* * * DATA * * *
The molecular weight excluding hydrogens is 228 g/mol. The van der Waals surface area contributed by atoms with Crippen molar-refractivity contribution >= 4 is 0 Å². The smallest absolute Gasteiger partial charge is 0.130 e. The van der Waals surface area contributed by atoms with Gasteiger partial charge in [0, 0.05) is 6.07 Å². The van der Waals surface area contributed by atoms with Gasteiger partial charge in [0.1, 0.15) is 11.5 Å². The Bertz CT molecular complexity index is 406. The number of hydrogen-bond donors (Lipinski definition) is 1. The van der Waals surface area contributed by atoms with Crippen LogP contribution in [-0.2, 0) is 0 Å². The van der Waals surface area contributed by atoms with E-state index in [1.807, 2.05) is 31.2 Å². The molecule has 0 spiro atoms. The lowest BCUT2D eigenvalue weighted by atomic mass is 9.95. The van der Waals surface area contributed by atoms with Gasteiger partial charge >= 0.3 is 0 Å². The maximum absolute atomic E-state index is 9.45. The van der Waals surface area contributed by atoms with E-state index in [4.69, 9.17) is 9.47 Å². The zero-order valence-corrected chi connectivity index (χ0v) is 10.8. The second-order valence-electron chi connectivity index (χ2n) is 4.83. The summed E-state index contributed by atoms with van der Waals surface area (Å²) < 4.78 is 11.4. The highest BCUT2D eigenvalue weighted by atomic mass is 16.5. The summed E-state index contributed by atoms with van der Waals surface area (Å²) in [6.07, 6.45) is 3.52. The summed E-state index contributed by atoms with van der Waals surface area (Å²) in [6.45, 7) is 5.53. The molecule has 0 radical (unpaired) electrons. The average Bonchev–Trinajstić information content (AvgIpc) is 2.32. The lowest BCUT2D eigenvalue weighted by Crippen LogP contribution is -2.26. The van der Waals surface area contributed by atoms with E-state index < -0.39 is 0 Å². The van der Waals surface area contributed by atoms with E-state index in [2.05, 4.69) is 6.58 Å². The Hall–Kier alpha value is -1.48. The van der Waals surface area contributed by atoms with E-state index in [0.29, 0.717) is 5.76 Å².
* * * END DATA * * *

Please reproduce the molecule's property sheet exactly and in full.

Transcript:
The molecular weight excluding hydrogens is 228 g/mol. The van der Waals surface area contributed by atoms with Crippen molar-refractivity contribution >= 4 is 0 Å². The smallest absolute Gasteiger partial charge is 0.130 e. The van der Waals surface area contributed by atoms with Gasteiger partial charge in [0, 0.05) is 6.07 Å². The van der Waals surface area contributed by atoms with Gasteiger partial charge in [0.1, 0.15) is 11.5 Å². The Bertz CT molecular complexity index is 406. The number of hydrogen-bond donors (Lipinski definition) is 1. The van der Waals surface area contributed by atoms with Crippen LogP contribution in [-0.2, 0) is 0 Å². The van der Waals surface area contributed by atoms with E-state index in [1.807, 2.05) is 31.2 Å². The molecule has 0 spiro atoms. The lowest BCUT2D eigenvalue weighted by atomic mass is 9.95. The van der Waals surface area contributed by atoms with Gasteiger partial charge >= 0.3 is 0 Å². The maximum absolute atomic E-state index is 9.45. The van der Waals surface area contributed by atoms with E-state index in [4.69, 9.17) is 9.47 Å². The zero-order valence-corrected chi connectivity index (χ0v) is 10.8. The second-order valence-electron chi connectivity index (χ2n) is 4.83. The summed E-state index contributed by atoms with van der Waals surface area (Å²) < 4.78 is 11.4. The highest BCUT2D eigenvalue weighted by atomic mass is 16.5. The summed E-state index contributed by atoms with van der Waals surface area (Å²) in [6.07, 6.45) is 3.52. The summed E-state index contributed by atoms with van der Waals surface area (Å²) in [6.45, 7) is 5.53. The molecule has 0 radical (unpaired) electrons. The average Bonchev–Trinajstić information content (AvgIpc) is 2.32. The lowest BCUT2D eigenvalue weighted by Crippen LogP contribution is -2.26. The van der Waals surface area contributed by atoms with E-state index < -0.39 is 0 Å². The van der Waals surface area contributed by atoms with E-state index in [2.05, 4.69) is 6.58 Å². The Hall–Kier alpha value is -1.48. The van der Waals surface area contributed by atoms with E-state index in [0.29, 0.717) is 5.76 Å².